The holidays come with an important brand of good cheer for Windsor’s shelters and not-for-profits serving the homeless—the season of giving is an essential source of funding for Windsor’s Downtown Mission.
Dunn shares that this time of year is typically what generates the funds that support the Mission year-round, and are essential to keeping the lights on. “The Mission is 94 percent publicly funded, and from non-sustainable sources. Eighty percent of donations are people sending $50 to $100 per year, and 60 percent of our funding comes in at Thanksgiving and Christmas.”
When asked about funding and cash flow throughout the rest of the year, Dunn’s answer was sobering. “Come July and August, we’re scraping the bottom of the barrel. We’re thankful for any and all contributions given to us by the community, but we need more help. This isn’t just a holiday problem. We need people to care all year long.”
Many experiencing homelessness are attracted to Windsor’s milder climate, coming from away during the winter months. This influx of people further strains Windsor’s already burdened shelters, but winter’s weather makes it all the more important for homeless individuals to secure a bed.
Greg Lemay’s 48 hours spent outside in late 2018 proved to him first hand that homelessness in winter presented a new set of challenges.
“I was always wet, and I was always cold. I woke up to water on my face the second night I was out, and it was because it had started snowing.“
This year, Lemay and Dunn jointly organized a 24-hour bench talk outside of the Downtown Mission of Windsor.
From 11 a.m. on November 14 to 11 a.m. on November 15, Dunn spent a day without food or drink in support of Windsor’s homeless. The event, Lemay says, allowed the community to visit with Dunn, to discuss the state of homelessness and the Mission’s operations, and to contribute much-needed donations to support the cause. The chill felt from the late-autumn season hinted at the coming winter that will impact so many of those experiencing homelessness.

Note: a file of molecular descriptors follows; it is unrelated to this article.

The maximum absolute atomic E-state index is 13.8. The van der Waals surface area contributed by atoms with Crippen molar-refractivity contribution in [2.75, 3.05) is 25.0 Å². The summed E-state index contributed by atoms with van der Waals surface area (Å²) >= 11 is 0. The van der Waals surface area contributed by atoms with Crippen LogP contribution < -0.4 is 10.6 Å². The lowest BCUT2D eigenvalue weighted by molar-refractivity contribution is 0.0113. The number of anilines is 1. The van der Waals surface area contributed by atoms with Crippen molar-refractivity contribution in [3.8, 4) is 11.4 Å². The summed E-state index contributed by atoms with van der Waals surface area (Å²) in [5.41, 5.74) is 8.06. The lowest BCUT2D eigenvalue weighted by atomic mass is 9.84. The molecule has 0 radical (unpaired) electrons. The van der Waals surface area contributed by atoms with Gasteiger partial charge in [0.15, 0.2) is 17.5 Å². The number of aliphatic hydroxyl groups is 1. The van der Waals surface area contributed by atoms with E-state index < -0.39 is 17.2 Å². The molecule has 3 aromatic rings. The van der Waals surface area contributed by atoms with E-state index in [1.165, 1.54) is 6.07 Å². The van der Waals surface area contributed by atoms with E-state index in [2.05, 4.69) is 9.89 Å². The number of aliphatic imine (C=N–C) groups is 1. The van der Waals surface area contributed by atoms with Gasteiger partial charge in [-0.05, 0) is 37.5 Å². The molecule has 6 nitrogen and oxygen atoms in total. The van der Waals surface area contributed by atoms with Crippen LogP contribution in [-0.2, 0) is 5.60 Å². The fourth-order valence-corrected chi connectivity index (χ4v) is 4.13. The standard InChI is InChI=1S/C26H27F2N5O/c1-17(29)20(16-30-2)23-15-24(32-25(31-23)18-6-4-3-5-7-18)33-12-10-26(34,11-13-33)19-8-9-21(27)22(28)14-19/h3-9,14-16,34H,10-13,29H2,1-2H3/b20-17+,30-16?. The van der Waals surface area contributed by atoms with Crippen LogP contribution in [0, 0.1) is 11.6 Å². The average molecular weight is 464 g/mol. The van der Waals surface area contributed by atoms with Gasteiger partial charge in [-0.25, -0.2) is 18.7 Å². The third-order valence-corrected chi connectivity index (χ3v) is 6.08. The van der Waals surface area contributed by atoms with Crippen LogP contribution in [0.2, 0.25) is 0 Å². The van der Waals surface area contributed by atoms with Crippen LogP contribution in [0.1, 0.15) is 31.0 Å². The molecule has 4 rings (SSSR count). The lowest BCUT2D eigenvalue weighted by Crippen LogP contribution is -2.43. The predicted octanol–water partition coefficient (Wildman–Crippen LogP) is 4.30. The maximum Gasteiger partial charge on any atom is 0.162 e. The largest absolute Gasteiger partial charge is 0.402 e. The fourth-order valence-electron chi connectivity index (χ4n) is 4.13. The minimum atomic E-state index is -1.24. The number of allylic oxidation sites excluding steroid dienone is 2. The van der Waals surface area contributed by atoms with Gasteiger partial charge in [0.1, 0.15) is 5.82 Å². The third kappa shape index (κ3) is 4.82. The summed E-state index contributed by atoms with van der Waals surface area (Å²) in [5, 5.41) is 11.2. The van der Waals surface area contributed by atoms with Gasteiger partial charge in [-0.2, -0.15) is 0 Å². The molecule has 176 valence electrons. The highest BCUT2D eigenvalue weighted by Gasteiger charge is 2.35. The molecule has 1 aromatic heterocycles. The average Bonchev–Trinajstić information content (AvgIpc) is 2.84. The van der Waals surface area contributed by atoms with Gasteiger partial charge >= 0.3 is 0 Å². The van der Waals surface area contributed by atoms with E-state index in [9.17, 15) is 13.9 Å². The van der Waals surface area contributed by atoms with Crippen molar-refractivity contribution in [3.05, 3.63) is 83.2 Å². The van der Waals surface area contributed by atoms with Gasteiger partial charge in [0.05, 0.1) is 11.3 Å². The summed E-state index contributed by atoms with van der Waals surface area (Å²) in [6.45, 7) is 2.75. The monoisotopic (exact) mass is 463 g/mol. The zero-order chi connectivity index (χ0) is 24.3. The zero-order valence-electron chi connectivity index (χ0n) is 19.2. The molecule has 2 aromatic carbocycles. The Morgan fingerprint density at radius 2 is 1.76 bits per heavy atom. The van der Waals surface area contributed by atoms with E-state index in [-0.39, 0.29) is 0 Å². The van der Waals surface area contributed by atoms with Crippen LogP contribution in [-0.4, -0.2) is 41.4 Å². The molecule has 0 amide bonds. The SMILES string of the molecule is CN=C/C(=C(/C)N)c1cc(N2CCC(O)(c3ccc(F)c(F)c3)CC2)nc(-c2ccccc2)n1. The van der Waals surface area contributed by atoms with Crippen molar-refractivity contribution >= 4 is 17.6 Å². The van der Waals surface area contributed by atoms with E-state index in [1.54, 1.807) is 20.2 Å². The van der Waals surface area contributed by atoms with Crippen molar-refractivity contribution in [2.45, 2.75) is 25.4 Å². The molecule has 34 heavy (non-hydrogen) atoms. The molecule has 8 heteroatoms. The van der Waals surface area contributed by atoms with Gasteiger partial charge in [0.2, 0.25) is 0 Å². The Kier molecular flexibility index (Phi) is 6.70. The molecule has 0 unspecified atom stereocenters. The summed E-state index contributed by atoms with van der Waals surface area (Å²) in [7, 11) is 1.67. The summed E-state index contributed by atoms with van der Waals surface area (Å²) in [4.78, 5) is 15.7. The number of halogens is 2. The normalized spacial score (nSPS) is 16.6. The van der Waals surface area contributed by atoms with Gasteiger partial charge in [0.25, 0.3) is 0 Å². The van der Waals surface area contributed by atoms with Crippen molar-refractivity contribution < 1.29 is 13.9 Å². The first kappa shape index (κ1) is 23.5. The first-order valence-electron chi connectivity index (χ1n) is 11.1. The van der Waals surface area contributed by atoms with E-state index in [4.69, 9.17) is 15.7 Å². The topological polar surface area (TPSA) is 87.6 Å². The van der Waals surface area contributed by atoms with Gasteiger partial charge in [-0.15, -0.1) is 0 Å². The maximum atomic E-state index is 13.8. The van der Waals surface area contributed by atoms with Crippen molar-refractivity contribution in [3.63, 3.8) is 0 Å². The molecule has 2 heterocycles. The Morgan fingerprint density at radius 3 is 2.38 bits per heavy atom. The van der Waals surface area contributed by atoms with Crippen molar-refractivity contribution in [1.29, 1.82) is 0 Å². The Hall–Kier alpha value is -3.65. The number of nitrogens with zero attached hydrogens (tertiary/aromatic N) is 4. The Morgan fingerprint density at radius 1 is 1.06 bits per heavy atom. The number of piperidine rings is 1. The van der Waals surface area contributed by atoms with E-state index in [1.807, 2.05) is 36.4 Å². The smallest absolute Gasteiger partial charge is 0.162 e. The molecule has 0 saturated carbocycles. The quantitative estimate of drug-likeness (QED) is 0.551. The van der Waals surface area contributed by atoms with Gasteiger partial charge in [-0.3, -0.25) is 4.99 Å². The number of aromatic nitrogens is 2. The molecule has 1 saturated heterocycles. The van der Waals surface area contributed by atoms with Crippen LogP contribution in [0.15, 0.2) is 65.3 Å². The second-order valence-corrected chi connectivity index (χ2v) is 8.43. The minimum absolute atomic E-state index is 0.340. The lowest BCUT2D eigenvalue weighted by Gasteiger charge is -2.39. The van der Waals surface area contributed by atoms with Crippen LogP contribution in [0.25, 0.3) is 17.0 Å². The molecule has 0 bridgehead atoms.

‘The cold weather brings about serious health risks for Windsor’s vulnerable homeless population,” says Rita Taillefer, a nurse of over 30 years and executive director of the Windsor Essex Community Health Centre, the organization behind Windsor’s new mobile health unit. “Frostbite becomes a major concern, which is why it’s so important to ensure that we’re able to deliver care to homeless populations in their own environment, to treat things like this.”
Taillefer and WECHC plan to do this through the mobile health unit, a recent addition to their existing six brick-and-mortar locations in Windsor-Essex County. The mobile unit will service those having trouble coming to their centres, including their downtown Street Health location, which that serves predominantly vulnerable clientele like Windsor’s homeless.